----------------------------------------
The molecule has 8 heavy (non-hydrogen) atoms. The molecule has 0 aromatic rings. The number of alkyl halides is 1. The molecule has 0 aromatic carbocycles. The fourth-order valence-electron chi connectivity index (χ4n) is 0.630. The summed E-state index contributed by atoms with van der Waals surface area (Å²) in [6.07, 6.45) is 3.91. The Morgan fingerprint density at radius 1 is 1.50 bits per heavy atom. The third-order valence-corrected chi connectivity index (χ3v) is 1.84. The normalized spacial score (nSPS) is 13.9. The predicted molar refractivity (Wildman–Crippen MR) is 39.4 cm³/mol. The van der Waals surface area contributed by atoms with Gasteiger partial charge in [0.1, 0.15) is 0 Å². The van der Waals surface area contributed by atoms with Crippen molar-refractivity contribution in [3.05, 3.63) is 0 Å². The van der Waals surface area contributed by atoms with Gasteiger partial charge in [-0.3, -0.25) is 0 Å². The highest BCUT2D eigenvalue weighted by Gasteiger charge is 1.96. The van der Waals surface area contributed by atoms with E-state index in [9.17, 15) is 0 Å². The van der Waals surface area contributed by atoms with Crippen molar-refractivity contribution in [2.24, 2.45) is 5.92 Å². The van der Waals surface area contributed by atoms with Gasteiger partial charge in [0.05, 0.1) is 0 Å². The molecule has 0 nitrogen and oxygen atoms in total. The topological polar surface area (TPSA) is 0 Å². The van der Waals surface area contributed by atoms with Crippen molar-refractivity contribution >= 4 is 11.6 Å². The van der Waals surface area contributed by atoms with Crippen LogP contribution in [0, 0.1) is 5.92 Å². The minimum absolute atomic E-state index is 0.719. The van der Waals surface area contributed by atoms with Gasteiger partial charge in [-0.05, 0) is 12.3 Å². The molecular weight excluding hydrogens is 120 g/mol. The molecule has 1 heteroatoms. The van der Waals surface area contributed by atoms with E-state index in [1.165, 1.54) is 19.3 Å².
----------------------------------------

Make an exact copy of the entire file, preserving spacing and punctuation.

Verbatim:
The molecule has 8 heavy (non-hydrogen) atoms. The molecule has 0 aromatic rings. The number of alkyl halides is 1. The molecule has 0 aromatic carbocycles. The fourth-order valence-electron chi connectivity index (χ4n) is 0.630. The summed E-state index contributed by atoms with van der Waals surface area (Å²) in [6.07, 6.45) is 3.91. The Morgan fingerprint density at radius 1 is 1.50 bits per heavy atom. The third-order valence-corrected chi connectivity index (χ3v) is 1.84. The normalized spacial score (nSPS) is 13.9. The predicted molar refractivity (Wildman–Crippen MR) is 39.4 cm³/mol. The van der Waals surface area contributed by atoms with Gasteiger partial charge in [0.1, 0.15) is 0 Å². The van der Waals surface area contributed by atoms with Crippen molar-refractivity contribution in [3.05, 3.63) is 0 Å². The van der Waals surface area contributed by atoms with Gasteiger partial charge in [-0.3, -0.25) is 0 Å². The highest BCUT2D eigenvalue weighted by Gasteiger charge is 1.96. The van der Waals surface area contributed by atoms with E-state index in [9.17, 15) is 0 Å². The van der Waals surface area contributed by atoms with Crippen molar-refractivity contribution in [2.24, 2.45) is 5.92 Å². The van der Waals surface area contributed by atoms with Gasteiger partial charge in [0.05, 0.1) is 0 Å². The molecule has 0 nitrogen and oxygen atoms in total. The topological polar surface area (TPSA) is 0 Å². The van der Waals surface area contributed by atoms with Crippen molar-refractivity contribution >= 4 is 11.6 Å². The van der Waals surface area contributed by atoms with Crippen LogP contribution in [0, 0.1) is 5.92 Å². The minimum absolute atomic E-state index is 0.719. The van der Waals surface area contributed by atoms with Gasteiger partial charge in [-0.05, 0) is 12.3 Å². The molecular weight excluding hydrogens is 120 g/mol. The molecule has 1 heteroatoms. The van der Waals surface area contributed by atoms with E-state index in [1.165, 1.54) is 19.3 Å².